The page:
Welsh farmland market perks up after tough time last year

The EU referendum and low commodity prices played key roles in a stagnating farmland market in Wales last year.

Several agents in England and Scotland have reported the referendum had little effect on the market in 2016, although recent research has suggested a large number of farms marketed last year were left on the market in December.  

But a different picture has been painted by Welsh firms, where supply has been tight and farmers have sold off small blocks of land to cope with low farmgate prices. 

However, despite 2016’s difficulties, buyers seem keen to move on and the first six weeks of the new year have been positive, according to agents.

David Powell, managing director, Powells, Monmouth

The market was difficult throughout 2016 with the EU referendum result certainly playing a role in creating uncertainty.

More applicant enquiries have been received in the first month of 2017 than June to September 2016 combined.

Residential land packages have fared better than purely agricultural packages, with steady transactions taking place.

Any good-sized blocks of reasonable-quality bare agricultural land have been in demand as investors look for a diversity of asset classes to invest in.

Purely agricultural blocks under 100 acres have been slow to sell, especially if they have no established diversified income streams.

See also: Land prices will be static for three years, agent forecasts

Some exit strategies are being progressed in terms of selling off some land which may be naturally lotted away from the principal farm.

But there have been no wholesale instructions to sell up completely as a result of low

But there have been no wholesale instructions to sell up completely as a result of low farmgate sales.

Tenancy opportunities have been very limited, but we did successfully let Great Campston Farm in Abergavenny during 2016.

The 207-acre grassland holding had good interest and demand.

Hugh O’Donnell, rural associate, Carter Jonas, Bangor

Brexit undoubtedly resulted in a period of uncertainty, but demand for well-equipped farms and good-quality land across North Wales has remained robust.

Sales continue to be underpinned by a lack of supply, and while poor commodity prices over the past year have impacted profit and cashflow, we expect this strong appetite from buyers to continue.

Equipped units in excess of 250 acres are guaranteed to generate interest, particularly if there are diversification opportunities.

In areas such as Anglesey, buyers with significant rollover funds are always on the lookout for new opportunities.

Demand for smaller holdings of 50 to 100 acres which appeal to lifestyle buyers is also present, but the residential proposition is very important.

An attractive farmhouse, convenient location, and the potential for diversification will all boost the appeal of these smaller holdings.

Smaller, less productive pasture units have struggled. In these cases, there may still be some interest from neighbouring farmers, but whether the land sells depends on how well the vendors’ expectations have been managed.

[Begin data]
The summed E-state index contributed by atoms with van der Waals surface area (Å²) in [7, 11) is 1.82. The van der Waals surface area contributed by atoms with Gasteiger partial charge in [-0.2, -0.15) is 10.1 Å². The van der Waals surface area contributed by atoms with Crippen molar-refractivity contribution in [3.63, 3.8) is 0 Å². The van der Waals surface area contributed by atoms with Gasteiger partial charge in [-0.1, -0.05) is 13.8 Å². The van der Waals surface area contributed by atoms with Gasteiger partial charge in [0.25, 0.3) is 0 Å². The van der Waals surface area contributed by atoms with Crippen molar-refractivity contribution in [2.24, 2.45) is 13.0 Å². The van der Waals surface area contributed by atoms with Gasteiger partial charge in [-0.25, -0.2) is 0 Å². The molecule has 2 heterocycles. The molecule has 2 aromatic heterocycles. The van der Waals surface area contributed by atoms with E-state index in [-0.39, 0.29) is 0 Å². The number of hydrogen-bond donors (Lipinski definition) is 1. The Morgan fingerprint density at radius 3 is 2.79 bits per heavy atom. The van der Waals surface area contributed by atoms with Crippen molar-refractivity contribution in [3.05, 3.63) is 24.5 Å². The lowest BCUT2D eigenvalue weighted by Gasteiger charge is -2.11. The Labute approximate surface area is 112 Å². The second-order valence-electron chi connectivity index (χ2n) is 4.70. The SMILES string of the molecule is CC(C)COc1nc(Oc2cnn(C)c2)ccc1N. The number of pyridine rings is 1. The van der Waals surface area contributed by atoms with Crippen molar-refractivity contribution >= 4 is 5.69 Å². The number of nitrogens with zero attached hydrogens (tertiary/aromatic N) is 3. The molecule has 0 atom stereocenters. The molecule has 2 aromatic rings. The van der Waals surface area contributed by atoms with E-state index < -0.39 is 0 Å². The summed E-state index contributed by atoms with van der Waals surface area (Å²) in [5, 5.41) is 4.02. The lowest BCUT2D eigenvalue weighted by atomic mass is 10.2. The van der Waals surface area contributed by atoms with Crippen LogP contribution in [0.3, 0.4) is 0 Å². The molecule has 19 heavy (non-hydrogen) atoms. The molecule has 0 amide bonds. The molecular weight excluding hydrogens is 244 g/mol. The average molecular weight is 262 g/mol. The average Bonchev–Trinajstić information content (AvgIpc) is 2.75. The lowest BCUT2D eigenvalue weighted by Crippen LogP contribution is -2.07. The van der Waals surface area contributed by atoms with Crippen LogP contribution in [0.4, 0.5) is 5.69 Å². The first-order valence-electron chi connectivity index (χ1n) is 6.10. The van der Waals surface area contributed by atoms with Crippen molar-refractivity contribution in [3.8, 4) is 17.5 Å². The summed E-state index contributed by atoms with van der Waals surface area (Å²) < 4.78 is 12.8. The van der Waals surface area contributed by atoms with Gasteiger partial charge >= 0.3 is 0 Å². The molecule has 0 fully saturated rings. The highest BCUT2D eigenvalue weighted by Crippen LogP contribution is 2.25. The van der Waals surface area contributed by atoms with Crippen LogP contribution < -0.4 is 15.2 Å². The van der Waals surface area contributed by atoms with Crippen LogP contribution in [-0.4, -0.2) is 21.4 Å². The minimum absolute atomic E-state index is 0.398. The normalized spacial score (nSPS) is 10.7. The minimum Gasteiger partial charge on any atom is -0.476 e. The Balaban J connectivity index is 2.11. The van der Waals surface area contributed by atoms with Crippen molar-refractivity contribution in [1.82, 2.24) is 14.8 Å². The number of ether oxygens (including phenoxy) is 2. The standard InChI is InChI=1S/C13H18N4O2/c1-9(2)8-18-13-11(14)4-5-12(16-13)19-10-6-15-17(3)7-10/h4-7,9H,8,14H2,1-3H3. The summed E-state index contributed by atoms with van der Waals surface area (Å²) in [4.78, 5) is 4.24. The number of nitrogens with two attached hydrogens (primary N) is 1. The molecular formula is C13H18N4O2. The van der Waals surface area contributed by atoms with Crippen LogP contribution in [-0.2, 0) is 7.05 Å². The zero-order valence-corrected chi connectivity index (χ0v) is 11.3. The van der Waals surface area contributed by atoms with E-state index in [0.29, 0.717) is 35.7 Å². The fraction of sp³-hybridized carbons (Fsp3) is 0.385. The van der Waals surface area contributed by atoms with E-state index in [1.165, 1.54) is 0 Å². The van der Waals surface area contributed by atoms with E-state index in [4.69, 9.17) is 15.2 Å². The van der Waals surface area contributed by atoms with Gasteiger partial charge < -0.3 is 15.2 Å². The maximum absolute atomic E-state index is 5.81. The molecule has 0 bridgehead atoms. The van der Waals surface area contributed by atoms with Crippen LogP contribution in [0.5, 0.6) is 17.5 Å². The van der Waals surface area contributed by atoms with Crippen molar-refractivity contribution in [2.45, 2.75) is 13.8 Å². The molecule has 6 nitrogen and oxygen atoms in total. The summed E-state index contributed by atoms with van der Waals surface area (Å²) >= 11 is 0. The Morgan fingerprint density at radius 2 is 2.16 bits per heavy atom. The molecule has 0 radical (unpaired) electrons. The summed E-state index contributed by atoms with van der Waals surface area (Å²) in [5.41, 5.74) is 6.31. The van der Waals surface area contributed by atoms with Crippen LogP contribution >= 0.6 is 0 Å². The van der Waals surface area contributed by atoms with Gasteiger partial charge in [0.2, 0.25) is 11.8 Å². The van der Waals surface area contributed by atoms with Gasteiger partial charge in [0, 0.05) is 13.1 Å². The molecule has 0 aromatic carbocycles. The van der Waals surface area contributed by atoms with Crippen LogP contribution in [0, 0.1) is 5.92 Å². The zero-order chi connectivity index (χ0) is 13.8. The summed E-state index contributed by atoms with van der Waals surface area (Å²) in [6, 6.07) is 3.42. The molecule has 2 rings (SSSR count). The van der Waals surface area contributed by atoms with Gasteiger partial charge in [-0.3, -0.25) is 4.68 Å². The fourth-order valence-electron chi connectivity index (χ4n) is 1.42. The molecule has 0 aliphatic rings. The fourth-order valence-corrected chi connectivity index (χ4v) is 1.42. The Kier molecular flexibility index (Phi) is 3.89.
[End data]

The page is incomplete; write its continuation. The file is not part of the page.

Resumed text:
Unrealistic prices lead to long periods of time on the market.

Tudor Watkins, partner, Roger Parry & Partners, Welshpool

In the past 12 months, prices have remained stagnant and supply has been higher than demand.

This was driven by uncertainty both before and after the referendum.

The most popular land has been bare blocks next to towns and villages which are fetching £15,000 to £20,000/acre from non-agricultural buyers.

These are for amenity or equestrian usage, but some local farms have fetched really good prices. As usual, anything of any quality has sold.

Blocks of 30 to 100 acres of pasture that are prone to flooding have struggled, even with lower asking prices because of supply – buyers have more choice.

See also: Unpredictable south-west land market could perk up this year

Lifestyle buyers and investors are the most active while stock farmers have not really been in the market because the returns have not been there to repay the investment.

Property developers are very interested – more so in 2016 than in the past five years.

We have seen an increase in sales being launched as a result of poor farmgate prices.

Not whole farms, but generally between five and 20 acres to make up losses.

Arable values may have dropped a little, by about £30/acre in 2016 compared with 2015, but pasture and maize land have been largely unaffected.

If sterling remains weak in 2017 then arable and livestock farmers could be a bit more competitive in 2017.

What did farmers buy in 2016?

Duffields Farm

Duffields Farm

A retirement saw Powells sell Duffields Farm, between Monmouth and Chepstow, below its £1.15m guide price.

It had about 65 acres, traditional buildings and two houses.

Rhosbeirio Farm

Rhosbeirio FarmDespite being marketed in four lots, 300-acre Rhosbeirio Farm near Amlwch on Anglesey sold through Carter Jonas as a whole at about its £3m guide price to a local farmer.

It included outbuildings and livestock pens with arable-capable land.

Greuor Farm

Greuor FarmThis farm at Llanrug in Gwynedd was sold by Powells in two lots in excess of its £700,000 guide price.

It had a range buildings and 122 acres of pasture.